Department of Diabetic Medicine
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Department of Diabetic Medicine

01What we do

Treatment area

We handle treatment for patients from the City of Kurashiki and surrounding areas.

About the department
Takashi Matsuoka
Shinji Kamei

The Department of Diabetic Medicine was established in July, 2000 and has since been delivering treatment centered on diabetes and its various complications. We aim to continue improving our department while providing specialist treatment of a high standard to patients.

With diabetes, vascular complications will progress as long as appropriate treatment and monitoring fails to be administered. In addition to peripheral neuropathy, retinopathy and renal disease, diabetes also plays a large part in macroangiopathy, namely cerebral infarction, angina and arteriosclerosis. Research shows that through the appropriate control of blood glucose levels, blood pressure, cholesterol levels and body weight, the development and progression of these complications can be prevented. With these points in mind, we conduct tests including carotid ultrasound and pulse wave velocity to monitor for arteriosclerosis, while working in close collaboration with other departments in an effort to maintain proper vascular health for our patients.

We also have certified diabetes educators (CDE) working through our diabetes outpatient clinic, who assist patients in managing their condition, including their blood pressure and cholesterol levels. For inpatients, tests, treatment and disease management guidance are all undertaken in the department’s ward. We operate a program here in which patients are hospitalized for either one or two weeks, in which tests are conducted to determine the pathological state of the disease. Once this is completed, the patient and related parties are consulted and a treatment plan is formulated. We then work with the patient towards self-management of the disease, with follow-up visits either being conducted in the hospital prior to referral or through our department’s outpatient clinic. Data collected during hospitalization is stored in a secure hospital database which can be accessed by members of staff anywhere in the hospital to assist with the patient’s care.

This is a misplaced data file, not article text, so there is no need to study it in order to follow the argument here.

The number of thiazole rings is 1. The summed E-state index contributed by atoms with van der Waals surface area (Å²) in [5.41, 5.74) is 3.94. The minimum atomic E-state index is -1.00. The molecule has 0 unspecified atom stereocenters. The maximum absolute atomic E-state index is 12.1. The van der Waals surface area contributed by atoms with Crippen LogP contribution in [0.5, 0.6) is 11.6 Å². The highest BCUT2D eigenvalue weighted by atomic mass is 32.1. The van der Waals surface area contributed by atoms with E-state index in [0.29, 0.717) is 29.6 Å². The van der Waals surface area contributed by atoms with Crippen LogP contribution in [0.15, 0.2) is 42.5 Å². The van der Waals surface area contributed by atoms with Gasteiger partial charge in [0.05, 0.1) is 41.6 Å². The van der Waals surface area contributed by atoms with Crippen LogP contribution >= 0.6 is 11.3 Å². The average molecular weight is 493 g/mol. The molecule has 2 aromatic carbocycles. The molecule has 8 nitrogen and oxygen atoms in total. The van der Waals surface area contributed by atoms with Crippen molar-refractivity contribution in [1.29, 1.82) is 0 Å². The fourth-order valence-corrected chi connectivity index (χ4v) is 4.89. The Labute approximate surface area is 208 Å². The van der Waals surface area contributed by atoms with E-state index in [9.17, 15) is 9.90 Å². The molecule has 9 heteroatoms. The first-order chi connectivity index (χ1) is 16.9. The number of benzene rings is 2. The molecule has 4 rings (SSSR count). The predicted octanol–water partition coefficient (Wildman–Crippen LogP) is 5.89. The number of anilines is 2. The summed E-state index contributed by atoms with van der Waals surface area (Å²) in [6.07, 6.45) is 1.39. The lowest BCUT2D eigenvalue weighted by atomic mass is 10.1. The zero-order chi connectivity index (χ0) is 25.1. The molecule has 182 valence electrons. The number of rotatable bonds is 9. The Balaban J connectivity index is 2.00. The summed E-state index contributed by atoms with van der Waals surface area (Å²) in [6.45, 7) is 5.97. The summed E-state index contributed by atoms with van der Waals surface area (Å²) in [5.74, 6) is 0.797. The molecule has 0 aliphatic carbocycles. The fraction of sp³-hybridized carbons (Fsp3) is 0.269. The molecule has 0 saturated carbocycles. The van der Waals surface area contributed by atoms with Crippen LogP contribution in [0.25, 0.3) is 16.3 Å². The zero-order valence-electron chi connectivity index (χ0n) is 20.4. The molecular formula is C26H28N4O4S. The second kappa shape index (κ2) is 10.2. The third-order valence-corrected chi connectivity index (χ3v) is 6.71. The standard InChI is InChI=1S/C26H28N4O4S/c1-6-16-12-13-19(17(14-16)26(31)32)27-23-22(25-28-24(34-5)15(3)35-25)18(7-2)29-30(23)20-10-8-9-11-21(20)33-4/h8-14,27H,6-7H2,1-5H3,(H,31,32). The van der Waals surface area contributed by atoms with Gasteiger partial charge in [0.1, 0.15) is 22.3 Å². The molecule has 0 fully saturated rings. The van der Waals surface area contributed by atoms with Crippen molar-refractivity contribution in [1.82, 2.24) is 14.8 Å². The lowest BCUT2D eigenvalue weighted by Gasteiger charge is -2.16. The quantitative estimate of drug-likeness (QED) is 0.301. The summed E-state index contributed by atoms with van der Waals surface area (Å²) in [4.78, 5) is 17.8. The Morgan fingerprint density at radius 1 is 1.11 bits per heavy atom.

For diabetes, a multi-disciplinary team based approach results in a high level of care yielding sustainable results. In this department, physicians, nurses, pharmacists, registered dieticians and clinical engineers work together in a team-based approach to provide treatment and guidance from each respective professional viewpoint. We are constantly looking to improve medical safety through the implementation of measures to avoid any adverse events, especially educating the patient on the possible risk of hypoglycemia after taking insulin and other medications.

The treatment goal of diabetes is to help patients maintain suitable body weight and glucose levels, while achieving optimum control of blood pressure and cholesterol. This results in the prevention of acute complications. Furthermore, the occurrence or progression of diabetes-related vascular disorders can also be prevented, not to mention an improvement in the patient’s quality of life. We hope to assist patients in achieving this while improving their life-expectancy.

Regional referral support system

Kurashiki Central Hospital plays a role in the region as an advanced core facility, designated for acute-stage conditions. According to this role, we perform reverse-referrals for any patient who has minor symptoms or has chronic conditions which are clinically stable. We also encourage patients to have a family physician, who can establish better rapport with the patient, while taking care of any minor conditions.